Turbidimetria e nefelometria

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     1  Turbidimetria e nefelometria Tecniche immunochimiche quantitative per proteine
     2  104 to 1012 L/mol
     4  http://www.whfreeman.com/immunology/CH06/kuby06.htm
     6  When a diluted antigen solution is mixed with a corresponding antibody, the reaction between the antigen and the antibody results in the formation of immune complexes. The solution becomes turbid.   Turbidimetry is based on an optical detection system that measure the turbidity, the concentration of very small particles suspended in a solution. A light beam (incoming light, yellow arrow) sent trough a solution is scattered depending on the degree of turbidity. A photodetector mesures the reduction in the intensity of the light beam (transmitted light, blue arrows).   Since the transmitted light represents a decreasing signal (the more turbid the solution, the more light will be absorbed), one normally refers to the ABSORBANCE – this being an increasing quantity in relation to the antigen concentration. TURBIDIMETRY
     7  TURBIDIMETRY, IMMUNOTURBIDIMETRY: to measure plasmatic and urinary proteins. A complete line of CE marked last generation  tests: monoreagents, with stability over 18 months, mostly without sample predilution, short testing time, easy to automate. Kits are available in standard bottles as well as in Hitachi compatible bottles or upon customer need. Controls and calibrators complete this very special line.
     8  Nephelometry Analytical methods which depend on the measurement of the intensity of scattered light emanating from an illuminated volume of an aerosol. The ratio of scattered intensity to illuminating intensity is compared with a standard of known properties. 1990, 62, 2202 IUPAC Compendium of Chemical Terminology 2nd Edition (1997)
     9  Rayleigh scattering (named after Lord Rayleigh) is the scattering of light by particles much smaller than the wavelength of the light. It occurs when light travels in transparent solids and liquids, but is most prominently seen in gases. Rayleigh scattering of sunlight from particles in the atmosphere is one reason light from the sky is blue. The amount of Rayleigh scattering that occurs to a beam of light is dependent upon the size of the particles and the wavelength of the light; in particular, the scattering coefficient, and hence the intensity of the scattered light, varies inversely with the fourth power of the wavelength, a relation known as the Rayleigh law. Scattering from particles larger than about a tenth of the illuminating wavelength is handled by Mie theory. The intensity I of light scattered by a single small particle from a beam of light of wavelength ? and intensity I0 is given by:                                                        where R is the distance to the particle, ? is the scattering angle, n is the refractive index of the particle, and d is the diameter of the particle.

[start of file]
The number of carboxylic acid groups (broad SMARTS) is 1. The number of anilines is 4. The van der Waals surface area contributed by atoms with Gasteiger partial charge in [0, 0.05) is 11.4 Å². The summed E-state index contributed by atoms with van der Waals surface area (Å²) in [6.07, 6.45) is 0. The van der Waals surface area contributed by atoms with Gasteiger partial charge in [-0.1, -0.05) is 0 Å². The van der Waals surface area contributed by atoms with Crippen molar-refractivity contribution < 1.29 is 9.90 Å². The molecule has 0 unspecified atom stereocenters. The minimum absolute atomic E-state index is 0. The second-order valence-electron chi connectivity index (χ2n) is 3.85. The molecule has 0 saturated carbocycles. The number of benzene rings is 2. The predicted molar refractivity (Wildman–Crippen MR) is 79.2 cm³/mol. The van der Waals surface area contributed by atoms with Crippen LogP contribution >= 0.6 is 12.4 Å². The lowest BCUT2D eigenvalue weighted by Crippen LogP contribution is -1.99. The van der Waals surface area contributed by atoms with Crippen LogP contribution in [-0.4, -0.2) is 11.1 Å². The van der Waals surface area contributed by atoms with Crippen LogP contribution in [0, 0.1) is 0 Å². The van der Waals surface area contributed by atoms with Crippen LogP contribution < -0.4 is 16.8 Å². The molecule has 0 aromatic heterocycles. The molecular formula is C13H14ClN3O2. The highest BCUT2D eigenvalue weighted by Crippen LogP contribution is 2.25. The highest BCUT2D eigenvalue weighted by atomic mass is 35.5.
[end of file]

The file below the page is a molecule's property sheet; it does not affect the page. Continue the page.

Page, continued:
10  Optical System of a Nephelometer
     11  FilterTrak 660 Laser Nephelometer Optical Configuration
     12  The BN ProSpec®, the system of choice for customers performing routine and specialty Plasma Protein assays in medium throughput laboratories in more than 50 countries worldwide has achieved a new milestone. Dade Behring is pleased to announce the placement of the 1000th BN ProSpec® system. The customer centered development process of the BN ProSpec®; system contributed significantly to such wide acceptance and has been recently recognized with the achievement of the 2003 International Project Management Award (IPMA). This process allows our customers to be involved in the development of system features. Antigen excess security through optimized reaction conditions and pre-reaction protocols Broad continouosly extended assay menu Calibration of various assays in parallel using multi-analyte standards Excellent assay precision and recovery of controls Flexible combination of various types of sample tubes on any one segment Full barcode identification of samples, controls, standards and reagents Fully automated sample processing including customized re-measurements More than 60 assay protocols allow determinations in serum, plasma, urine and CSF Patient-oriented sample processing Refrigerated on-board storage of controls and reagents
     13  Clinical Chemistry and Laboratory Medicine Volume 39, Issue 11 (2001)                                                                    Søren Blirup-JensenProtein Standardization III: Method Optimization. Basic Principles for Quantitative Determination of Human Serum Proteins on Automated Instruments Based on Turbidimetry or Nephelometry Abstract Quantitative protein determinations in routine laboratories are today most often carried out using automated instruments. However, slight variations in the assay principle, in the programming of the instrument or in the reagents may lead to different results. This has led to the prerequisite of method optimization and standardization. The basic principles of turbidimetry and nephelometry are discussed. The different reading principles are illustrated and investigated. Various problems are identified and a suggestion is made for an integrated, fast and convenient test system for the determination of a number of different proteins on the same instrument. An optimized test system for turbidimetry and nephelometry should comprise high-quality antibodies, calibrators, controls, and buffers and a protocol with detailed parameter settings in order to program the instrument correctly. A good user program takes full advantage of the optimal reading principles for the different instruments. This implies - for all suitable instruments -sample pre